[Patreon-Nov16-Post-Bug][/Patreon-Nov16-Post-Bug]Yes, “Vogue” was released in 1990 and this post is not about Vogue. You’re on to me, I’m actively avoiding using this series to just gush over Madonna. I can do that any day.
“Vogue” was part of a trend – maybe its apex – of bringing elements of popular club music to the mainstream (in this case, House music). The popularity lasted only a brief period and had few popular antecedents before going underground again thanks to the radio takeover by alternative rock in the following years. You could hear it again on Cathy Dennis’s “C’Mon Move This,” Ce Ce Peniston’s “Finally,” and all over the next albums by Paula Abdul and Prince.
While those tracks are all glossy, radio-ready examples, a lot of the significant songs of the period weren’t so polished. Some of those fell into the sub-genre of “hip house,” a subgenre born in Chicago which fused hip hop break beats and bassline samples with house elements. One of the bigger crossover hits was “Pump Up The Jam,” by Technotronic – who I saw open Madonna’s Blonde Ambition tour in 1990!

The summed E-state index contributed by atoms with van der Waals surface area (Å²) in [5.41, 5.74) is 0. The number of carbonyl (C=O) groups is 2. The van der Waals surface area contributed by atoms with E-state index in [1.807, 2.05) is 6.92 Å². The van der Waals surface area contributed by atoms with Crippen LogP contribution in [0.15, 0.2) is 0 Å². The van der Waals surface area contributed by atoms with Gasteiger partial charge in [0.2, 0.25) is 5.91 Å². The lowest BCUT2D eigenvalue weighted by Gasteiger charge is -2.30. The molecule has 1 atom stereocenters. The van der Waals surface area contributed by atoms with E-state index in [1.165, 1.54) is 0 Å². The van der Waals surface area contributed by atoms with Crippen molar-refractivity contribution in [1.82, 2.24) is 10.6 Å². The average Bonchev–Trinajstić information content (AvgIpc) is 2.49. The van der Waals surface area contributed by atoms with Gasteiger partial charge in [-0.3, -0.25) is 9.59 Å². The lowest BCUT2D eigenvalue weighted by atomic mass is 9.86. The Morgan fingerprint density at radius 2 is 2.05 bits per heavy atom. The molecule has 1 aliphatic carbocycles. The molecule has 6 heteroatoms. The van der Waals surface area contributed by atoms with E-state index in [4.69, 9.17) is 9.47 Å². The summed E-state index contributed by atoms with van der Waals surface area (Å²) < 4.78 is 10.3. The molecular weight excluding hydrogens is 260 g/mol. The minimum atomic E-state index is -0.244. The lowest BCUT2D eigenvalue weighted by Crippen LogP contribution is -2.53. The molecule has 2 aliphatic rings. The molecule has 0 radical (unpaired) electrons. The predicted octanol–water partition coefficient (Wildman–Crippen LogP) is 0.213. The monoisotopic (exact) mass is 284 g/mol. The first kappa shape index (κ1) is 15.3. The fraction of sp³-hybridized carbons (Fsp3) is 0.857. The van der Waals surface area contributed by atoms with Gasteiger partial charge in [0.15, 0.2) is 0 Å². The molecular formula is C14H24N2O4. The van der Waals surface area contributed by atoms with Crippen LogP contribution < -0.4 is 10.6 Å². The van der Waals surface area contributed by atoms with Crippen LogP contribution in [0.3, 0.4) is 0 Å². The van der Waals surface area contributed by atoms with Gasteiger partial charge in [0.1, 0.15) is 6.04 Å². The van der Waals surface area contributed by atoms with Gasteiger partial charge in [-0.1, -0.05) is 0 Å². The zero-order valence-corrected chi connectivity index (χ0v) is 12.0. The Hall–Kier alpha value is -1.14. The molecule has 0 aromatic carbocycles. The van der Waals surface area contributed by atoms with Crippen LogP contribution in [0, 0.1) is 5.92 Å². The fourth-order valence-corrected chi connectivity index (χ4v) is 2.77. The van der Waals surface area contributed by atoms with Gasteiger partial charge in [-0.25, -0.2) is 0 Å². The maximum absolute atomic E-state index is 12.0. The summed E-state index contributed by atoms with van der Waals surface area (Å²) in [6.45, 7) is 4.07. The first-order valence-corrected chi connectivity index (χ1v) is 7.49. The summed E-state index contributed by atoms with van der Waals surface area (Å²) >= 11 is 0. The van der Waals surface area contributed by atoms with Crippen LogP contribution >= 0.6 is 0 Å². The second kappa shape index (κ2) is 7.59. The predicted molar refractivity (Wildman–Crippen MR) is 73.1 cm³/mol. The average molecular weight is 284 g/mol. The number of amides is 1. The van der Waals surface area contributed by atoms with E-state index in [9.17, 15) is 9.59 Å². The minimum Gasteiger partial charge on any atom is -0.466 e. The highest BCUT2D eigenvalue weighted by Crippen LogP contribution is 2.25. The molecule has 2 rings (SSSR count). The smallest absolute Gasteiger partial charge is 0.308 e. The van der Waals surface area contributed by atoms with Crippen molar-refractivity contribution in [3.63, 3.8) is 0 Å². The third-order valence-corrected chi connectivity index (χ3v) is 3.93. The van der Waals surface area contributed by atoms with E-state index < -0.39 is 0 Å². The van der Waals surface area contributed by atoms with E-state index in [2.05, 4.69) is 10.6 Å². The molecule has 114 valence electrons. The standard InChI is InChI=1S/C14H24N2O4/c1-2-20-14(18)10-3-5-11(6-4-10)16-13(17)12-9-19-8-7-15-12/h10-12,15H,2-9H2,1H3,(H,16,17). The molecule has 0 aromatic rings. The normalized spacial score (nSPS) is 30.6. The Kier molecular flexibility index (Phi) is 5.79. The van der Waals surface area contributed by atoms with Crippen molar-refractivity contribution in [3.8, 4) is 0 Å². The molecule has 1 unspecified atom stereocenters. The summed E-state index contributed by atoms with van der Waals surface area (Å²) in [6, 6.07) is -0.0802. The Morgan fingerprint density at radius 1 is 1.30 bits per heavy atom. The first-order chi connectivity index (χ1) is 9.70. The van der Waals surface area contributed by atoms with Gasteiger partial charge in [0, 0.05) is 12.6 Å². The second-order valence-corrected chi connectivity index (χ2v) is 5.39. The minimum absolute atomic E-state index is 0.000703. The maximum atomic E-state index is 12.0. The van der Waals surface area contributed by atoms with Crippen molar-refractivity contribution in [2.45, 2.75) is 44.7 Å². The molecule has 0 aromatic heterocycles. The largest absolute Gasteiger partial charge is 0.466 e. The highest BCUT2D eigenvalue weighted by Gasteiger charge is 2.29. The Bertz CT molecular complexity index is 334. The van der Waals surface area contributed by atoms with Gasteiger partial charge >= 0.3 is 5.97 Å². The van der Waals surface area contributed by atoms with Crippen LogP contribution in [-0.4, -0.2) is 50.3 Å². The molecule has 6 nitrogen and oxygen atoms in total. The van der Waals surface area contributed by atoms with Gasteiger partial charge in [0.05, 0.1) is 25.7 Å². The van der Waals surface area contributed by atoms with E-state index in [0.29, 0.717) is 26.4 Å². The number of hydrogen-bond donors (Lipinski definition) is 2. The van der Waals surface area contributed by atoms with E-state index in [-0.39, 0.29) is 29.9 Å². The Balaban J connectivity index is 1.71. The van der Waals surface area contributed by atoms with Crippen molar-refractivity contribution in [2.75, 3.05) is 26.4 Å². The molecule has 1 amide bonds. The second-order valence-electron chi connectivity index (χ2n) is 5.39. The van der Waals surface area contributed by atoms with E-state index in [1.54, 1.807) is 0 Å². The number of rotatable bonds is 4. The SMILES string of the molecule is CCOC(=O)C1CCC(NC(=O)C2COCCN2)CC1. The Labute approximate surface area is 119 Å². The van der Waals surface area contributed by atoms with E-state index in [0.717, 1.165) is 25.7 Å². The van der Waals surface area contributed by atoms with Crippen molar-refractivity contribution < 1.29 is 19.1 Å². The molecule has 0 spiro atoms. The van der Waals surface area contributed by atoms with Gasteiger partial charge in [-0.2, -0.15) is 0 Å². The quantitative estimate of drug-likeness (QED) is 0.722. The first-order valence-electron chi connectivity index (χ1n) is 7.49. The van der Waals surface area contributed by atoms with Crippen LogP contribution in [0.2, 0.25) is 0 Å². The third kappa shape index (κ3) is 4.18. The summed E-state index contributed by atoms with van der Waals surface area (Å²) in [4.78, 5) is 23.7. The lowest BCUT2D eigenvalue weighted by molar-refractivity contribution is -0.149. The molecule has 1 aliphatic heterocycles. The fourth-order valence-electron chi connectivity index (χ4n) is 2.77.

“Pump Up The Jam” is really stripped down. Its drum machine sounds cheap and is almost all snares and hi-hat rides. It eschews the clanging piano of House completely and inserts only the most passing of synths to dress up its bass loops. The vocals from Ya Kid K are half spoken and half sung, tinged by the inflection of a hip hop MC (though she does not appear in the video – the singer there is model Felly Kilingi, who also graced the cover of the LP).
I played the hell out of this song on tape in 1990 and I cannot explain why. I liked all of those House singles I listed above, but I wasn’t remotely into hip hop or anything with the bracing starkness of this song. But, as Mother of Krisis would say, “Does it have a good beat? Can you dance to it?” Both answers were yes.
Thus, at sundown I would drag my boombox out to the edge of my grandmother’s postage-stamp urban front lawn, pull on my denim jacket, turn this song up to 10, and execute my choreography in the middle of the street for all to see.
(Seriously, was there any doubt that I was going to be on stage later in life? What the hell was everyone in my family waiting for.)